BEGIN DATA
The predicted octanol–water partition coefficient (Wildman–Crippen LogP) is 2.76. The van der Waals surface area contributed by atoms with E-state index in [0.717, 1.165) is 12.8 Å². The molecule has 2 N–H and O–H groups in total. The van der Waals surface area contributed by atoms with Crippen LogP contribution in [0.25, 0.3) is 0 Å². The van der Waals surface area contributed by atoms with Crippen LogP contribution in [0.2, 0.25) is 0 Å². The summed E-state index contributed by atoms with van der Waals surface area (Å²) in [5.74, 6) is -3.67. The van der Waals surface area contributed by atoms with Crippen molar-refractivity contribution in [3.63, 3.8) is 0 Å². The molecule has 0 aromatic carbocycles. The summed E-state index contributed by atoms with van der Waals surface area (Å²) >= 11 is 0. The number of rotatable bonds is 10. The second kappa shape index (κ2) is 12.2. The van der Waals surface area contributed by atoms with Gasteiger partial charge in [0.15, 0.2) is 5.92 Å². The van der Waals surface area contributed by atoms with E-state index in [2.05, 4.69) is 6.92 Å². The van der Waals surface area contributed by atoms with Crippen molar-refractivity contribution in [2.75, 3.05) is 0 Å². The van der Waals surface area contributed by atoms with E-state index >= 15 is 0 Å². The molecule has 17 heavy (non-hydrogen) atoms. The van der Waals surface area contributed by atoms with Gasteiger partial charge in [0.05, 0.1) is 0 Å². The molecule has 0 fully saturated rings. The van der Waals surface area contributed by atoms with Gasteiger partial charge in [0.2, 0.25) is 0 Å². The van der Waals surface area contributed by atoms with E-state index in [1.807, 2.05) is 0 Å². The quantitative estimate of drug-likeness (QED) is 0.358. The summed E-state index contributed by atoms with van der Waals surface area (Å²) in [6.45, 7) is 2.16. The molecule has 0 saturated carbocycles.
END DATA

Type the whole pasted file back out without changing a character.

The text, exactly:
The predicted octanol–water partition coefficient (Wildman–Crippen LogP) is 2.76. The van der Waals surface area contributed by atoms with E-state index in [0.717, 1.165) is 12.8 Å². The molecule has 2 N–H and O–H groups in total. The van der Waals surface area contributed by atoms with Crippen LogP contribution in [0.25, 0.3) is 0 Å². The van der Waals surface area contributed by atoms with Crippen LogP contribution in [0.2, 0.25) is 0 Å². The summed E-state index contributed by atoms with van der Waals surface area (Å²) in [5.74, 6) is -3.67. The van der Waals surface area contributed by atoms with Crippen molar-refractivity contribution in [3.63, 3.8) is 0 Å². The molecule has 0 aromatic carbocycles. The summed E-state index contributed by atoms with van der Waals surface area (Å²) >= 11 is 0. The number of rotatable bonds is 10. The second kappa shape index (κ2) is 12.2. The van der Waals surface area contributed by atoms with Gasteiger partial charge in [0.15, 0.2) is 5.92 Å². The van der Waals surface area contributed by atoms with E-state index in [2.05, 4.69) is 6.92 Å². The van der Waals surface area contributed by atoms with Crippen molar-refractivity contribution in [2.75, 3.05) is 0 Å². The van der Waals surface area contributed by atoms with E-state index >= 15 is 0 Å². The molecule has 17 heavy (non-hydrogen) atoms. The van der Waals surface area contributed by atoms with Gasteiger partial charge in [0.05, 0.1) is 0 Å². The molecule has 0 fully saturated rings. The van der Waals surface area contributed by atoms with Gasteiger partial charge in [0.2, 0.25) is 0 Å². The van der Waals surface area contributed by atoms with E-state index in [1.807, 2.05) is 0 Å². The quantitative estimate of drug-likeness (QED) is 0.358. The summed E-state index contributed by atoms with van der Waals surface area (Å²) in [6.45, 7) is 2.16. The molecule has 0 saturated carbocycles.